Familial Cushing's syndrome

An inherited tendency to develop one of any of the abovementioned tumors.

McCune-Albright syndrome

A rare genetic (but not inherited) disorder that is caused by mutations during early fetal development. This disorder affects the skin, bones and hormonal system. [4] Some people with this disorder can develop Cushing's syndrome.

Primary pigmented micronodular hyperplasia (PPNAD)

PPNAD is a rare genetic cause of Cushing's syndrome. It usually shows up at 10-20 years of age. [5]

Adrenal gland

Two glands, each located on top of a kidney, that produce hormones including cortisol and sex hormones.

Benign

Not leading to cancerous growth. Not harmful.

Carcinoma

Cancer of the tissues lining the internal organs, body cavities, surfaces and tubes.

Fetal

Relating to an an unborn baby.

Glucocorticoids

A class of drugs that reduce inflammation, commonly used in the treatment of asthma, arthritis and allergic skin conditions. Cortisone is a glucocorticoid.

Hormone

A chemical substance secreted in one part of an organism and transported to another part of that organism, where it has a specific effect.

Tumor

A growth caused by an abnormal and uncontrolled reproduction of cells.

Cancerous

Pertaining to cancer, a disease characterized by growth of abnormal cells that can spread to other parts of the body.

Hormonal

Relating to hormones, which are chemicals secreted in one part of an organism and transported to another part of that organism, where they have a specific effect.

Cortisol

1. A chemical produced by the adrenal glands that is involved in stress responses, maintaining blood sugar levels and helping the immune system. 2. A steroid hormone that can be used to treat inflammation, especially of the skin and joints.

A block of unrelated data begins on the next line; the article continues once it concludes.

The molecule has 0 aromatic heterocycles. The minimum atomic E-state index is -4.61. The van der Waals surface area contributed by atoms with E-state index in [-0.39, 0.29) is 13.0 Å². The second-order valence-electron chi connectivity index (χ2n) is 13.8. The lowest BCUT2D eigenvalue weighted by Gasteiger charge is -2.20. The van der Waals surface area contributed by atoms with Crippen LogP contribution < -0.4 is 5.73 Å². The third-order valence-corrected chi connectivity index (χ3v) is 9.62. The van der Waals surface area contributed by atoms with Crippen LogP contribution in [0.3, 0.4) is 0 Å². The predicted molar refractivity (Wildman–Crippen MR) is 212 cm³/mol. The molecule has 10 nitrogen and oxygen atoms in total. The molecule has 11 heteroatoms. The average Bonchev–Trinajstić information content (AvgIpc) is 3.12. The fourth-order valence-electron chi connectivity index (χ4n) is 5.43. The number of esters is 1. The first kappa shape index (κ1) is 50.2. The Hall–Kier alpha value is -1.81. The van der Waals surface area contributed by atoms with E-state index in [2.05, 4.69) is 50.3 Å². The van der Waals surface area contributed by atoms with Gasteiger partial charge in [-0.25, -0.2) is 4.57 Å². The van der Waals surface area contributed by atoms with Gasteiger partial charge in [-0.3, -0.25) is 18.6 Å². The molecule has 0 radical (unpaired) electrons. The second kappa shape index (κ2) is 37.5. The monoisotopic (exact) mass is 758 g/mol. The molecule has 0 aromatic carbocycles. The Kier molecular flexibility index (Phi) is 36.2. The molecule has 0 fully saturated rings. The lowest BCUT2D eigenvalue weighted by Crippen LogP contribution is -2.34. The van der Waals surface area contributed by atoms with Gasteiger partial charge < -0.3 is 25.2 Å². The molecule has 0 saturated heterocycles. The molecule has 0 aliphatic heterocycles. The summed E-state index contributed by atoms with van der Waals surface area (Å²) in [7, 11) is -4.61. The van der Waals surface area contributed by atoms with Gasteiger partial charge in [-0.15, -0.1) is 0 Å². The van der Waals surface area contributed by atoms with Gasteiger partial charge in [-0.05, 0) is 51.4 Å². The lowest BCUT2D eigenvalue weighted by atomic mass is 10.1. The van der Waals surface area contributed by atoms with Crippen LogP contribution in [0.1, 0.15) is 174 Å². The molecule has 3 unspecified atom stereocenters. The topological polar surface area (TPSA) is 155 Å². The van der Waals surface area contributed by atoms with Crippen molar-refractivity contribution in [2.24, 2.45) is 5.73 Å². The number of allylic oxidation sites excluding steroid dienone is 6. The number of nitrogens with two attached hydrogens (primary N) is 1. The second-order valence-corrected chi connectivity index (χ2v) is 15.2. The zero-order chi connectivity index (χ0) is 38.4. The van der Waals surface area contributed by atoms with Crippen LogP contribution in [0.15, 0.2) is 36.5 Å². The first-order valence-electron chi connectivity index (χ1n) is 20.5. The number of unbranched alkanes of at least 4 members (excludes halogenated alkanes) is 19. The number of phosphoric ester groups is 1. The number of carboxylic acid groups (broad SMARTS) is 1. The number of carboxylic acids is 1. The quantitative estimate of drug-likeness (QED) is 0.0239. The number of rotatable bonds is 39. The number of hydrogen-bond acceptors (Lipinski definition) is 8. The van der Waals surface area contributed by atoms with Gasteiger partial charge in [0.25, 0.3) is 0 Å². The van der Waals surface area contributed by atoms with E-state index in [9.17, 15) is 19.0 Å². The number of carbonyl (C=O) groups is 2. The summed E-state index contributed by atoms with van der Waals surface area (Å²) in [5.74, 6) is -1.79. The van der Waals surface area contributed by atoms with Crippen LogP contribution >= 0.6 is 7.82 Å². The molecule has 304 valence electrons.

3. Biller, B.M.K., Swearingen, B. & Tritos, N.A. (2011). Management of Cushing disease. Nature Reviews Endocrinology 7: 279+.

4. McCune-Albright syndrome. (2014, October 9). Genetics Home Reference. Accessed 17 October 2014, from

External link

5. Manipadam, M.T., Abraham, R., Sen, S., et al. (2011). Primary pigmented nodular adrenocortical disease. Journal of Indian Association of Pediatric Surgeons 16: 160–162.

Signs and symptoms

Cushing's syndrome is not easy to detect. Because the hormone cortisol is involved in several different biological processes in the body, overexposure to it can cause a wide variety of symptoms. Different people will experience different symptoms at different severities. As a result, people can experience symptoms of Cushing's syndrome for a long time before the diagnosis is made.

Cushing's syndrome can be suspected in people who have: [6]

Signs and symptoms of Cushing's syndrome include:

  • Fast, unexplained weight gain, usually concentrated in the upper body (central obesity), but thin limbs and buttocks (due to fat loss and muscle atrophy);
  • A rounded face ('moon face') and a 'buffalo hump' of fat above the shoulders and around the neck;
  • Thin, fragile skin that bruises easily;
  • Purple-red lines or strips (striations), especially on the stomach, thighs, shoulders and upper arms;
  • Mood changes, irritability, anxiety, memory problems and poor concentration;
  • Sleep problems, insomnia;
  • Fatigue, weakness;
  • Thirst and frequent urination (peeing);
  • Excess hair growth in women;
  • Menstrual changes - monthly periods become irregular, infrequent or stop completely;
  • Difficulty getting pregnant;
  • Low libido;
  • Erectile dysfunction and decreased fertility in men;
  • Slow growth in children, and;